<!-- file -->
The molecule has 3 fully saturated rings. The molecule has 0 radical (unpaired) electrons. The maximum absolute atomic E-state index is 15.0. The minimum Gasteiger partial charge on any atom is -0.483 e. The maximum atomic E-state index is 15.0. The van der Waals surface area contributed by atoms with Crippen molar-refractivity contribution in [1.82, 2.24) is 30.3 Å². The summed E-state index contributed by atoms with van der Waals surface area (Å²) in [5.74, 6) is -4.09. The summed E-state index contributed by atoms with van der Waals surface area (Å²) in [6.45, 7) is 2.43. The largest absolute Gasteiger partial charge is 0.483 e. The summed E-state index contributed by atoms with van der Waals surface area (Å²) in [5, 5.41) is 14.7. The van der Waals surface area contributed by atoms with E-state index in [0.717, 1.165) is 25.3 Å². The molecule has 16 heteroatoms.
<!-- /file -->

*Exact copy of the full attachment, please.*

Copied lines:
The molecule has 3 fully saturated rings. The molecule has 0 radical (unpaired) electrons. The maximum absolute atomic E-state index is 15.0. The minimum Gasteiger partial charge on any atom is -0.483 e. The maximum atomic E-state index is 15.0. The van der Waals surface area contributed by atoms with Crippen molar-refractivity contribution in [1.82, 2.24) is 30.3 Å². The summed E-state index contributed by atoms with van der Waals surface area (Å²) in [5.74, 6) is -4.09. The summed E-state index contributed by atoms with van der Waals surface area (Å²) in [6.45, 7) is 2.43. The largest absolute Gasteiger partial charge is 0.483 e. The summed E-state index contributed by atoms with van der Waals surface area (Å²) in [5, 5.41) is 14.7. The van der Waals surface area contributed by atoms with E-state index in [0.717, 1.165) is 25.3 Å². The molecule has 16 heteroatoms.